Tim Opie: Emotional and Mental Wellbeing and trauma – what contribution is Youth Work making?
Whilst regrettable that it has become a national priority, there is currently a substantial focus on children and young people’s wellbeing, due to increasing evidence of a generation of our young people who are experiencing difficulties coping with the numerous challenges that their lives are presenting.
It is commonly accepted that young people today experience - and are required to cope with - far more complex and faster lifestyles than previous generations, with the recent addition of social media meaning that almost everything captured or written is available and is accessible immediately. This can of course have both positive and negative impacts and the key to negotiating this high level assault on the senses and broad range of choice is education – understanding consequences and learning how to make informed choices.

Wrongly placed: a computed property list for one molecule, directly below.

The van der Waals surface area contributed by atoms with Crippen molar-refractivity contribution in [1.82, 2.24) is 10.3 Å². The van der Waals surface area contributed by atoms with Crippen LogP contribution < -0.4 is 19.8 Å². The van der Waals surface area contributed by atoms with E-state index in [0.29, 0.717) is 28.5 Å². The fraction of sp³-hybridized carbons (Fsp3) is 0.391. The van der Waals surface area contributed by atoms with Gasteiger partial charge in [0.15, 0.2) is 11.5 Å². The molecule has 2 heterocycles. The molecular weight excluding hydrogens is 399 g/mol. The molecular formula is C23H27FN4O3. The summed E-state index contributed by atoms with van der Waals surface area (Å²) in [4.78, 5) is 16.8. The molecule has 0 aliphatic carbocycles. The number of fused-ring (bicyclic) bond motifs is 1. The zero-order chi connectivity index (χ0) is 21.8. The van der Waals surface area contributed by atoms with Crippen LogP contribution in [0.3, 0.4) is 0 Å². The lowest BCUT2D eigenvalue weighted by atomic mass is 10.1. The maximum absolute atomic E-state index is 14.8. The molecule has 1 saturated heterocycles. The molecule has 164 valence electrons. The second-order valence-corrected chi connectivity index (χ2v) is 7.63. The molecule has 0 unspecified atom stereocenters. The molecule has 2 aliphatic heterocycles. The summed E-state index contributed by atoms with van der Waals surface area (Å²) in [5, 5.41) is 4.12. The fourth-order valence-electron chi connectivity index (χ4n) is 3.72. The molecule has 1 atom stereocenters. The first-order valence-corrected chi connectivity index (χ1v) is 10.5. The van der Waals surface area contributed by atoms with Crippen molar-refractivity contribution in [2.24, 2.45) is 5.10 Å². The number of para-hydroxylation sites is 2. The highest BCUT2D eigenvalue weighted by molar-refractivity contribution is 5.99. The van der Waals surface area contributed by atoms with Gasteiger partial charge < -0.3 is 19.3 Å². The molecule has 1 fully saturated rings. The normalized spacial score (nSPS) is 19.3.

Adverse Childhood Experiences
For some, a generic level of guidance and support is sufficient to negotiate these life pressures. For others (who experience rather more serious and traumatic events), higher levels of support and even therapeutic interventions are required. As part of the response to this, the Youth Work sector has been working closely with a number of stakeholders and other experts in up-skilling the Youth Work workforce in supporting young people who have experienced adverse childhood experiences (ACE’s) and trauma. Alongside the housing sector and schools, the Youth Workforce has been determined by Cymru Well Wales (a movement of motivated organisations that are committed to working together today to secure better health for the people of Wales tomorrow) as a priority sector to receive awareness raising and training from the ACE Hub. The sector has been working closely with the ACE Hub in designing and rolling out initial training and, in October, train-the-trainer events.
The Wales Principal Youth Officers’ Group (PYOG), in conjunction with the Welsh Local Government Association (WLGA), has also recently commissioned intensive two-day training for over 100 local authority Youth Workers in the Trauma Recovery Model, an approach which “presents a series of layers of intervention which are sequenced according to developmental and mental health need”.